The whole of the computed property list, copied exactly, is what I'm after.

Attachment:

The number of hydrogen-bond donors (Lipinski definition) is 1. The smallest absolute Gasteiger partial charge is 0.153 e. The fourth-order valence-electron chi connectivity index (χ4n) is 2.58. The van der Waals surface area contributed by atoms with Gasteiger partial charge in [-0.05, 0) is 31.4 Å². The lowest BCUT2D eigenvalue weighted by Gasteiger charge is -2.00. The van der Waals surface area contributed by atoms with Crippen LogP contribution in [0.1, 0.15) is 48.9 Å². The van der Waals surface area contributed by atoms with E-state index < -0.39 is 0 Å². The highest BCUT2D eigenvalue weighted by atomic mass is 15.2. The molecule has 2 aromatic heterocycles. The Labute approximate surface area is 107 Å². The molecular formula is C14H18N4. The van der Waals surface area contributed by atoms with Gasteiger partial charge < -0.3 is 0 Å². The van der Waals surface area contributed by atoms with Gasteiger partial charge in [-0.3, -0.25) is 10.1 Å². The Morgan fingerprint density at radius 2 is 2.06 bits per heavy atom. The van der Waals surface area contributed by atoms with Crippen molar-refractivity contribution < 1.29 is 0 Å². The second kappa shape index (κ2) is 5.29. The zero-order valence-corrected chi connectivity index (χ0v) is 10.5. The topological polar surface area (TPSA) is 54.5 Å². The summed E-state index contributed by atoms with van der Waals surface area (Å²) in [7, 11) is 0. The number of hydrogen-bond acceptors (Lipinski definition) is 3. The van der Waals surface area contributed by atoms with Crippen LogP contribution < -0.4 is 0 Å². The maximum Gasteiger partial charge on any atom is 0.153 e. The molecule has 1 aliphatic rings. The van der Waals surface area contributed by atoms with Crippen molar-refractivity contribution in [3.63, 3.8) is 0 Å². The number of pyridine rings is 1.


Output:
The number of hydrogen-bond donors (Lipinski definition) is 1. The smallest absolute Gasteiger partial charge is 0.153 e. The fourth-order valence-electron chi connectivity index (χ4n) is 2.58. The van der Waals surface area contributed by atoms with Gasteiger partial charge in [-0.05, 0) is 31.4 Å². The lowest BCUT2D eigenvalue weighted by Gasteiger charge is -2.00. The van der Waals surface area contributed by atoms with Crippen LogP contribution in [0.1, 0.15) is 48.9 Å². The van der Waals surface area contributed by atoms with E-state index < -0.39 is 0 Å². The highest BCUT2D eigenvalue weighted by atomic mass is 15.2. The molecule has 2 aromatic heterocycles. The Labute approximate surface area is 107 Å². The molecular formula is C14H18N4. The van der Waals surface area contributed by atoms with Gasteiger partial charge < -0.3 is 0 Å². The van der Waals surface area contributed by atoms with Gasteiger partial charge in [-0.3, -0.25) is 10.1 Å². The Morgan fingerprint density at radius 2 is 2.06 bits per heavy atom. The van der Waals surface area contributed by atoms with Crippen molar-refractivity contribution < 1.29 is 0 Å². The second kappa shape index (κ2) is 5.29. The zero-order valence-corrected chi connectivity index (χ0v) is 10.5. The topological polar surface area (TPSA) is 54.5 Å². The summed E-state index contributed by atoms with van der Waals surface area (Å²) in [7, 11) is 0. The number of hydrogen-bond acceptors (Lipinski definition) is 3. The van der Waals surface area contributed by atoms with Crippen LogP contribution < -0.4 is 0 Å². The maximum Gasteiger partial charge on any atom is 0.153 e. The molecule has 1 aliphatic rings. The van der Waals surface area contributed by atoms with Crippen molar-refractivity contribution in [3.63, 3.8) is 0 Å². The number of pyridine rings is 1.